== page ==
Arnold chiari malformation with syringohydromyelia


  • A 36-year old man
  • No known medical problem
  • Presented with chronic headache and recent muscle weaknesses involving both hands.
  • There was no history of trauma.
MRI of cervical spine in sagittal plane

MRI findings:

  • MRI of upper spine in Sagittal T1 and T2 showed inferior herniation of the cerebellar tonsil about 6mm into the foramen magnum (yellow arrow).
  • There was expansion of cervical and upper thoracic cord with associated lesion within the cord.
  • The lesion seen is hypointense on T1 and hyperintense on T2-weighted sequences (red arrows).

Diagnosis: Arnold Chiari 1 malformation with syringohydromyelia.


  • Chiari malformations are structural defects in the posterior fossa causing downward displacement of the cerebellar tonsils through the foramen magnum.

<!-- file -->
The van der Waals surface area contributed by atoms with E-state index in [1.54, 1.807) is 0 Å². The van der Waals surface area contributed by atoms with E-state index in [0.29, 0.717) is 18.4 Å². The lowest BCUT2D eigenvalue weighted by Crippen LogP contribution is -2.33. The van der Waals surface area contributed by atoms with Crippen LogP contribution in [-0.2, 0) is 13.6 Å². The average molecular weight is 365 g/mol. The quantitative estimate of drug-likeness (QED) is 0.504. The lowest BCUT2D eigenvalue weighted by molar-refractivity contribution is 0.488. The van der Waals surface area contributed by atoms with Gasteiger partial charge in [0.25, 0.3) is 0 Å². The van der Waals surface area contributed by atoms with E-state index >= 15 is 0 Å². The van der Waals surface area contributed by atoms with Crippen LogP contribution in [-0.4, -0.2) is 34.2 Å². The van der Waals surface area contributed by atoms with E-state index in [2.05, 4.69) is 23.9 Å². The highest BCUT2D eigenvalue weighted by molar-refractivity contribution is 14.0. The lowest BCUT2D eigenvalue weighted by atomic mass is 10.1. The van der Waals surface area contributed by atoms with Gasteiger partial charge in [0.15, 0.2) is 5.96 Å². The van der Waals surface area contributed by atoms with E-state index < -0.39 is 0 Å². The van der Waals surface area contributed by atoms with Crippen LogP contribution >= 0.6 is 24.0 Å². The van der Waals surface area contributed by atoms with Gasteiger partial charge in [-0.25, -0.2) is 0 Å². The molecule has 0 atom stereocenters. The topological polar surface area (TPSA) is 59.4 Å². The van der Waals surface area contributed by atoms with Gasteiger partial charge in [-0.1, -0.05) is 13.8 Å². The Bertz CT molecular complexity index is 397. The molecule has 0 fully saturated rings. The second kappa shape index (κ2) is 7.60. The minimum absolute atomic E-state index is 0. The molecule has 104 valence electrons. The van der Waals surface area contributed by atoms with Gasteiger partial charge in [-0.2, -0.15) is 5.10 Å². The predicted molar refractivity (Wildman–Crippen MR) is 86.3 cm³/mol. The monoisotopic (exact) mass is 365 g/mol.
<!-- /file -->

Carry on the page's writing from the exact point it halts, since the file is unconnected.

• It is divided into Type 1 to Type IV depending of the severity of the tonsilar herniation and associated abnormalities.
  • The prevalence of Chiari 1 malformation was about one per 1000 births or higher.
  • Women are more likely than men to have congenital Chiari malformation.
  • Chiari 1 malformations are usually asymptomatic; however it may also cause various symptoms which include headache and those associated with syrinx or scoliosis.
  • Syringomyelia can be associated with Chiari malformation type 1 and is commonly seen in the cervical cord. The exact mechanism of syringomyelia is unknown but many theories suggest that the herniated tonsils form an obstruction that does not allow an outlet of CSF from the brain to the spinal canal.
  • Surgical intervention is based on occurrence of clinical symptoms rather than radiological findings.
  • The presence of syrinx is an important indication that decompressive surgery is needed.
Author: radhianahassan